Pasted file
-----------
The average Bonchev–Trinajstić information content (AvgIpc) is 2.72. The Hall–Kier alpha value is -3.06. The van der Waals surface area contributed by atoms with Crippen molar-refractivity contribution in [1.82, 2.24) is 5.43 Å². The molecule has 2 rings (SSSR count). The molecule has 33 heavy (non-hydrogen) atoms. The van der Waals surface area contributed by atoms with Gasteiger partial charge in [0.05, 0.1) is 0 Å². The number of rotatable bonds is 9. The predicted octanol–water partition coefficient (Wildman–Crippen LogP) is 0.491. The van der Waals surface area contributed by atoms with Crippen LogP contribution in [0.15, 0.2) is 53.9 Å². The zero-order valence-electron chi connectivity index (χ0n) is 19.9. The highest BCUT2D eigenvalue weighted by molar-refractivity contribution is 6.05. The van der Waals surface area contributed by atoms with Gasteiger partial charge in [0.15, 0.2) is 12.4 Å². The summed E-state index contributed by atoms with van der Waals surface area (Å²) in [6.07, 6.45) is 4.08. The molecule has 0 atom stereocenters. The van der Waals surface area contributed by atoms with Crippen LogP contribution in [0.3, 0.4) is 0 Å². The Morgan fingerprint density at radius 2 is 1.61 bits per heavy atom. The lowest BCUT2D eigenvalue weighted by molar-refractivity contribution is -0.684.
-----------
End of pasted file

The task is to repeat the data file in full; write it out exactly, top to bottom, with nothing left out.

The average Bonchev–Trinajstić information content (AvgIpc) is 2.72. The Hall–Kier alpha value is -3.06. The van der Waals surface area contributed by atoms with Crippen molar-refractivity contribution in [1.82, 2.24) is 5.43 Å². The molecule has 2 rings (SSSR count). The molecule has 33 heavy (non-hydrogen) atoms. The van der Waals surface area contributed by atoms with Gasteiger partial charge in [0.05, 0.1) is 0 Å². The number of rotatable bonds is 9. The predicted octanol–water partition coefficient (Wildman–Crippen LogP) is 0.491. The van der Waals surface area contributed by atoms with Crippen LogP contribution in [0.15, 0.2) is 53.9 Å². The zero-order valence-electron chi connectivity index (χ0n) is 19.9. The highest BCUT2D eigenvalue weighted by molar-refractivity contribution is 6.05. The van der Waals surface area contributed by atoms with Gasteiger partial charge in [0.15, 0.2) is 12.4 Å². The summed E-state index contributed by atoms with van der Waals surface area (Å²) in [6.07, 6.45) is 4.08. The molecule has 0 atom stereocenters. The van der Waals surface area contributed by atoms with Crippen LogP contribution in [0.3, 0.4) is 0 Å². The Morgan fingerprint density at radius 2 is 1.61 bits per heavy atom. The lowest BCUT2D eigenvalue weighted by molar-refractivity contribution is -0.684.